Recommendation: Since we are practicing this whole-new ultra-independent isolation, developing our own schedules, practices, and habits are vital since the institutions we relied on to provide these are all in deep-cleaning mode for the next few months. As with other recommendations above, parents can be role models for healthy sleep habits like going to bed at a regular time every night... even if there is no work or responsibilities in the morning. It’s also appropriate (if not essential) that parents create an expectation that this time period is not vacation or camp or winter break. It’s life and since there is no instruction manual, we’re making our own which includes a reasonable sleep schedule.
It’s going to be super easy for college students and every adult to slide into an unhealthy lifestyle. One of the first routines we push to the side is taking care of our bodies. When our classes are moved online and restaurants are all closed, time takes on a different role in our lives. It becomes our most abundant asset and our heaviest burden. Fitness is essential. Just think of Will Smith in I Am Legend—he’s working out like a stud during the vampire (or were they zombies?) apocalypse. Why? There’s no one to impress and no one’s butt to kick. Simply put, his workout routine was therapeutic and a way to fill his day with positive, specific activities. His character knew that if he relaxed, he would descend into hopelessness and then get eaten/bit/whatever by those ugly things.
Recommendation: Get on a workout routine. Encourage your college kid to build a routine. If you’ve got a treadmill or weights—use them. Got a basketball net outside or at a park—use it. It’s not nearly the same as a pickup game with a bunch of friends but it’s better than playing sports on Xbox. Tennis is great since players are so far apart (though I guess you still need to touch the ball to serve).
Put a small plan together for Mondays through Fridays. A colleague of mine just texted me how excited she was that her yoga studio just started broadcasting classes to all their members. Nice. Like so many other topics I covered above, there are plenty of YouTube channels and classes to follow. Get it on the calendar so that it's more real. Your kids will thank you later for pushing them on this.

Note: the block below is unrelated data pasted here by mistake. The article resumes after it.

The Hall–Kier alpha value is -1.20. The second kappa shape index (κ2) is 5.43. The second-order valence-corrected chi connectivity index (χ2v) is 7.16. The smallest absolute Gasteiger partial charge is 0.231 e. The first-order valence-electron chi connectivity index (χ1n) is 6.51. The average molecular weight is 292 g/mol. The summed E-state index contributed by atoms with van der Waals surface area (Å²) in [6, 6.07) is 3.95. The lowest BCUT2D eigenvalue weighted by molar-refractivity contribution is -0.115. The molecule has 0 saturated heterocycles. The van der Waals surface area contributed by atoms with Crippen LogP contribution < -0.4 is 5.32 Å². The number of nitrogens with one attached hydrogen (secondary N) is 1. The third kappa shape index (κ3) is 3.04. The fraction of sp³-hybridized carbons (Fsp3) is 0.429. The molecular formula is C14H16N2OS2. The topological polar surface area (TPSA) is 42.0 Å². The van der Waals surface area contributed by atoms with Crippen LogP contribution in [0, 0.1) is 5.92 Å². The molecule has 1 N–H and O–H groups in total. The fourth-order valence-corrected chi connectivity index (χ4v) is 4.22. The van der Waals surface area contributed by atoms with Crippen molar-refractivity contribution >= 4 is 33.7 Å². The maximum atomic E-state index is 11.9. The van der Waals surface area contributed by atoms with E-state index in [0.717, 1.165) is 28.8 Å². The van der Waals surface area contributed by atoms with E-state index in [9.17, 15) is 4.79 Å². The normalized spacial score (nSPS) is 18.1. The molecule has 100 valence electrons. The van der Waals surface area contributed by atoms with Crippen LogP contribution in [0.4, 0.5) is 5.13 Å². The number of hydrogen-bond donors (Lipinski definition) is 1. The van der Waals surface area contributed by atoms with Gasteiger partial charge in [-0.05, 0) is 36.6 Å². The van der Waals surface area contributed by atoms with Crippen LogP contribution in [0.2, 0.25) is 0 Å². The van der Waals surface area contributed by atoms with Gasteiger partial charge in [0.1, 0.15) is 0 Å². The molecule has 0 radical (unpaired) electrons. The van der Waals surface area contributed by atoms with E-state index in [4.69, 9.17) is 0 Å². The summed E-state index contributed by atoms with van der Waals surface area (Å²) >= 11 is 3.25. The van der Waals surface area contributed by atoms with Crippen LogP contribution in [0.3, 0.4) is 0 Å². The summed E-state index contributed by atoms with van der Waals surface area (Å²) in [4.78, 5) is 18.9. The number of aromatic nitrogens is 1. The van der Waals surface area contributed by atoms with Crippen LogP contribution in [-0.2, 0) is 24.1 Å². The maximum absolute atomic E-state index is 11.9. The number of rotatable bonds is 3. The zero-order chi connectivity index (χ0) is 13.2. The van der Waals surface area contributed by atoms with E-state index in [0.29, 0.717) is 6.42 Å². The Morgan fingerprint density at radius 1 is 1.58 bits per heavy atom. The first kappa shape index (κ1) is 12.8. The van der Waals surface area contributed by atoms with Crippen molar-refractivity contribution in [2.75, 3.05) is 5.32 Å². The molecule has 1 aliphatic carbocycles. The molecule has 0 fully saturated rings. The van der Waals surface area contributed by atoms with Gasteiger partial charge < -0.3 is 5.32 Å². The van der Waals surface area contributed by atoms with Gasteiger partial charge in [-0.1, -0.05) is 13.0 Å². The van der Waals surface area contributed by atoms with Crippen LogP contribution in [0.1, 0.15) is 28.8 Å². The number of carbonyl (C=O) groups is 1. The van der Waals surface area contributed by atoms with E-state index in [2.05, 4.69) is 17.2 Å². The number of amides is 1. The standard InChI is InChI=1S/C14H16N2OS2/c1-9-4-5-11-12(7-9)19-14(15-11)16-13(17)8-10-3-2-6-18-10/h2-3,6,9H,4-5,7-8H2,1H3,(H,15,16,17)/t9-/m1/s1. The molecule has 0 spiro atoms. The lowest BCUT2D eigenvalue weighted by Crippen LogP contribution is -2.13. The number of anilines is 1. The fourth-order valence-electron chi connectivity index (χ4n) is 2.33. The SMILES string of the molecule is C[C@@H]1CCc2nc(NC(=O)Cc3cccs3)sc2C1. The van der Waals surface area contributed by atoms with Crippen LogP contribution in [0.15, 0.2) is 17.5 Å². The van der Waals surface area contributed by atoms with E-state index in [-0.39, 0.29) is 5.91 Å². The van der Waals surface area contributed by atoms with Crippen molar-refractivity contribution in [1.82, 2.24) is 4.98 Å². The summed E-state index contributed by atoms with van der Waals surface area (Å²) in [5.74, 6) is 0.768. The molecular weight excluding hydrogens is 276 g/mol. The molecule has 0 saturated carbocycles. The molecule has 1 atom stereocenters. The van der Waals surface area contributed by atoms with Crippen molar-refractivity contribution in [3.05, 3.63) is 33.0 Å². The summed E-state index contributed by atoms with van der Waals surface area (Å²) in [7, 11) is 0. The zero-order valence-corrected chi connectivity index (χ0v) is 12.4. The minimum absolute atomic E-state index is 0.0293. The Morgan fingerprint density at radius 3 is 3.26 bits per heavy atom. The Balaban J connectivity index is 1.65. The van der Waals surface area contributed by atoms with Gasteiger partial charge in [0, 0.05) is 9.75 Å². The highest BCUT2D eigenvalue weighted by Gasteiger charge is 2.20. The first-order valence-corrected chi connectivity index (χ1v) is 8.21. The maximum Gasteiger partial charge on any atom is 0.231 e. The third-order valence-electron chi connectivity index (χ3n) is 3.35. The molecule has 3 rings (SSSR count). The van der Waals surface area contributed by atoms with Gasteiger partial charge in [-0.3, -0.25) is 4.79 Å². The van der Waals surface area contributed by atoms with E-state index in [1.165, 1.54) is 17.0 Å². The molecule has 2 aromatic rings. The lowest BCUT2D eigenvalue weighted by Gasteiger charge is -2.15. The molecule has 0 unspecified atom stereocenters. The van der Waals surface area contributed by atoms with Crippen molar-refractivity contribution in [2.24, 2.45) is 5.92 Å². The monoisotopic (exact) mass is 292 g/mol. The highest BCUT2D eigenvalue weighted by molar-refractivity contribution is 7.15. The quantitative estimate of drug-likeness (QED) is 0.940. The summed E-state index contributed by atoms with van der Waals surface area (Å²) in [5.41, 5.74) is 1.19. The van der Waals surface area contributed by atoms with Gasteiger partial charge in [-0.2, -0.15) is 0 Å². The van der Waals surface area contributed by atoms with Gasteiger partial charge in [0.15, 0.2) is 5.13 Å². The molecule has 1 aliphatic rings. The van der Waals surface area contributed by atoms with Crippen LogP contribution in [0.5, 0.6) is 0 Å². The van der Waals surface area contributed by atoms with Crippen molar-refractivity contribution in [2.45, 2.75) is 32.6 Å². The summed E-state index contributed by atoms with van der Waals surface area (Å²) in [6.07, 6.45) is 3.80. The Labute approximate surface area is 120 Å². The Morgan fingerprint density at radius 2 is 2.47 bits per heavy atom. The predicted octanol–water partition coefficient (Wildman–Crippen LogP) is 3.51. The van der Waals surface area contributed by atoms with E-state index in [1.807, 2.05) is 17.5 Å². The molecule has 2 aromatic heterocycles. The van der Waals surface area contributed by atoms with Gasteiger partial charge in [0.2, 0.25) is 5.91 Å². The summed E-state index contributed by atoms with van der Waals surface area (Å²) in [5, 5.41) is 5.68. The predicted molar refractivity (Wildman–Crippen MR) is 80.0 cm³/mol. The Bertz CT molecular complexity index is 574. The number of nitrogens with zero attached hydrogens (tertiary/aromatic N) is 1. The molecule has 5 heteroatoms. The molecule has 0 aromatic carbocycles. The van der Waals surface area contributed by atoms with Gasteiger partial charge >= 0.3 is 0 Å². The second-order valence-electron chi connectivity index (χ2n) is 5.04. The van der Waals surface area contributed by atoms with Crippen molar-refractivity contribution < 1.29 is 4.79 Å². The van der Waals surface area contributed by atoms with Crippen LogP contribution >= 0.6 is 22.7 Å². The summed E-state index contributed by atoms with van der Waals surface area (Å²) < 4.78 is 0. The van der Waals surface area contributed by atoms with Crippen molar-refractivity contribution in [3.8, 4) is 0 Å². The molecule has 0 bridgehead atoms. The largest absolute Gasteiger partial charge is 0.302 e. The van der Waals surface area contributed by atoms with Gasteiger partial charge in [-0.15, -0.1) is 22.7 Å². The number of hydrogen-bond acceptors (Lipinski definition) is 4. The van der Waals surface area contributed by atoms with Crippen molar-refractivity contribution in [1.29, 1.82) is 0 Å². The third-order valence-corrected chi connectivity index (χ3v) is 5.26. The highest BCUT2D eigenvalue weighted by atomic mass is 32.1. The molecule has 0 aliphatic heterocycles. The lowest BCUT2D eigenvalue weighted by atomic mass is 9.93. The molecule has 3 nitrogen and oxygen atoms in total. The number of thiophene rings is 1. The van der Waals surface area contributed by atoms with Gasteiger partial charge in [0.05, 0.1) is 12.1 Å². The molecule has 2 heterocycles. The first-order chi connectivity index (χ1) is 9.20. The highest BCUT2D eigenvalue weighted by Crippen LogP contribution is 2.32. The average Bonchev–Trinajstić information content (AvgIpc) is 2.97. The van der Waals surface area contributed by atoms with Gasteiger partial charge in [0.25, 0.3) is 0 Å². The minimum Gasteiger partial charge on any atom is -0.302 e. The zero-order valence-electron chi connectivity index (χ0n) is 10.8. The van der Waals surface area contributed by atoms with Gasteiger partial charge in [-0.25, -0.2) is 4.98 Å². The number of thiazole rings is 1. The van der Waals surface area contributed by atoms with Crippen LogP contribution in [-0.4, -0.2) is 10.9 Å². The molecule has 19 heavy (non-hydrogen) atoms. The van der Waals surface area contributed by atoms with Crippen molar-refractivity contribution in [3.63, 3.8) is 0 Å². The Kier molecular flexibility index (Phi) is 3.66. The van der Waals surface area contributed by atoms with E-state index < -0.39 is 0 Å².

If I have not fully conveyed the point, we are in uncharted territory. The closest experience the world (yes, the whole freaking world!) has to this COVID-19 pandemic is the Spanish Flu from 1918. A thorough comparison can be found here, but suffice to say when researchers and immunologists say "No, seriously—this is really, really bad," I listen. The best thing parents can do to help their college-student children is not pretend like this isn’t happening or that it will all go away by May.
Recommendation: Encourage your college student to take things seriously but not to freak out. Working with a therapist for those that are already struggling with depression, anxiety, substance use, or other behavioral health issues is essential. A good therapist will help your kiddo develop healthy distress tolerance, learn new skills to deal with social isolation and the unknowns of college and career.
Also—please please please talk with them about financial responsibility. So many affluent clients I work with don't teach or act as role models for financial responsibility and act as though they invented a Money Tree that lives forever. Well, folks, that tree may be dying. Investments dropped to record lows several consecutive days in a row. Retirement accounts have been wiped-out. Time to practice some frugality.
In summary, the theme that I’ve hopefully injected into nearly every other paragraph is the need for planning, organization, adaptability, and resiliency. Moving towards an adaptability-mindset will insulate you and your kids from the threatening knowns and the anxiety-provoking unknowns. Developing and practicing resiliency will help those you love get through some very real challenges we face as a country. Schedules and planning will put some meat on that bone and give direction for each day and hopefully ward off the evil mojo of hopelessness.